Career Development Center urges to attend job fairs

The start of the new semester is the beginning of the end of many students’ college careers, which means job search mania for many graduating seniors.

The Career Development Center is hosting many events this semester to help prepare students to find a job that they will love, whether they are seniors searching for the first job of their career, or freshmen still searching for a major that fits their interests.

Cindy Norberg Boe, assistant director of the Career Development Center, said the center can help students at any point in their academic career start the job search process. The center has a large list of workshops lined up for the semester, ranging from job search basics to March Major Madness.

The “job search basics” workshops include sessions on how to write a resume, cover letter, professional email and how to find the right job.

March Major Madness is a group of workshops in March to help students determine which major and subsequently, which careers are right for them.

“The March Major Madness workshops are about getting down deeper into ‘Who am I?’ ‘How can I put my best foot forward in my major?’ and digging into yourself,” Boe said.

One of the best opportunities to meet potential employers is by attending a job fair, Boe said. The Career Development Center has many career fairs listed on their website, from the Minnesota State University Job and Internship Fair in Minneapolis held on Feb. 19, to the MSUM Internship and Career Fair hosted at MSUM on March 27, there is an option for every student.

At the Minneapolis job and internship fair there are expected to be 145 employers. Boe said it is worth the drive because at no other time will you ever have 145 potential employers gathered in one room waiting to meet you.

“You start thinking about all these 145 companies and there may be 80 or 90 that you could actually work for, and you could meet them all in one day,” Boe said.

While the MSUM Career and Internship Fair will be a smaller affair, the Career Development Center has invited about 40 local companies to attend, as well as many local non-profit groups, who Boe said are looking for interns. It will be held in the CMU Ballroom on March 27 from 1 p.m. to 3 p.m.

“The most important part is that you have to start right now. It is not too early for seniors to start applying for jobs within the next six weeks,” Boe said. “More than 75 percent of jobs are never posted online because we hire someone we know, right? Most students will spend a vast majority of energy applying online, when in reality we need to go out and connect with people. I mean, yeah, we live in a digital age, but people have not forgotten to talk to each other.”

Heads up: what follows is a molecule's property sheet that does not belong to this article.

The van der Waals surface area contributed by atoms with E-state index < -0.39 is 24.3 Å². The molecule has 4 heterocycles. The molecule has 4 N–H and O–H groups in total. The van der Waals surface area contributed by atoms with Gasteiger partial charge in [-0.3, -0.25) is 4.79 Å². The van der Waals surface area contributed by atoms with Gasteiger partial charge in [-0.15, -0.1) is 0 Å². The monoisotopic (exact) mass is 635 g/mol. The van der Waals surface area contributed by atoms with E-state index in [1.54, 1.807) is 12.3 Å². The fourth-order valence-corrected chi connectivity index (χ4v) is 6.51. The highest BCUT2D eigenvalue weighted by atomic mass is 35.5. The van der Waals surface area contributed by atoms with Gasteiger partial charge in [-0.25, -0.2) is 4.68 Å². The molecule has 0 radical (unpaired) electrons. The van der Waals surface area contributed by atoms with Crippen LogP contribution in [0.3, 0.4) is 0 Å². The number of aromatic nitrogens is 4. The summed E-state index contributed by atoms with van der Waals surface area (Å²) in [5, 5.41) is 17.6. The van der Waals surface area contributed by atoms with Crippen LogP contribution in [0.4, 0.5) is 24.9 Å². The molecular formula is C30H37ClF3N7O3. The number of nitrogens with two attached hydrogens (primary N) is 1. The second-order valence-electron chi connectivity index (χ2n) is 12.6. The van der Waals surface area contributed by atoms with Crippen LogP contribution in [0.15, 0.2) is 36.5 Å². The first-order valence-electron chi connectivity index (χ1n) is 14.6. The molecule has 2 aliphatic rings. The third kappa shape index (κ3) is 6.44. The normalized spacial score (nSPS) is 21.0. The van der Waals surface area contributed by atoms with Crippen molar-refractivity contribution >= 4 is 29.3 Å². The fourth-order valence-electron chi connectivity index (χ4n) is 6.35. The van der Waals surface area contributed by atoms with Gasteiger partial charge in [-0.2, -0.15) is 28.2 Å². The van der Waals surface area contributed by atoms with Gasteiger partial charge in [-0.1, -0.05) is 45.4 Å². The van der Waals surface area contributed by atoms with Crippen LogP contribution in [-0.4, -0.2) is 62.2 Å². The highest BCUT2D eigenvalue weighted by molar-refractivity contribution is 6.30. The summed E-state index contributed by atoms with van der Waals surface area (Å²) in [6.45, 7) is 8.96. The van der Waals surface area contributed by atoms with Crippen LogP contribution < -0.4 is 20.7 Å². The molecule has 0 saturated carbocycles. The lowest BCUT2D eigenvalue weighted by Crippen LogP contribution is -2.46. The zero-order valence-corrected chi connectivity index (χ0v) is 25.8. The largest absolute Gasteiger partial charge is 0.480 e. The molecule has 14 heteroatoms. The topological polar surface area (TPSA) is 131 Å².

NDSU is also hosting a two-day career fair at the Fargo Dome on Feb. 26 and 27, which MSUM students have been invited to attend. The first day brings in employers from business, agriculture and liberal arts fields, the second day hosts engineering and technology employers.

There is also the Minnesota Education Job Fair at the Minneapolis Convention Center on April 15, and Concordia is hosting an education job fair on April 18 at the Knutson Center Centrum.

To register for any of the career fairs, you must register in person at the Career Development Center in FR 151.

Before attending any job fairs, Boe said students should consider coming to the ‘prepare for the fair’ workshop.

“Prepare for the fair will show you what to wear, what to say and we will tell you what you need to bring,” Boe said. “It will give you the information you need to get the most out of attending a career fair.”

In addition to all the workshops planned, the Career Development Center offers weekly career exploration sessions, daily walk-in resume review hours and opportunities to make individual appointments to talk with the staff about starting a career search.

Boe said according to the National Association of Colleges and Employers, a senior who uses a career development center four times or more in their last semester was offered, on average, $5,700 a year more in their first job offer than a student who did not us the career center in their last semester.

“No matter where you are at, we can help you,” Boe said. “There is always room for growth. The sooner you become mindful of the need for additional skills, the more successful you will be.”

To find more information about the workshops and career and internship fairs being held this semester, visit the Career Development Center website at, call them at 218.477.2131 or email


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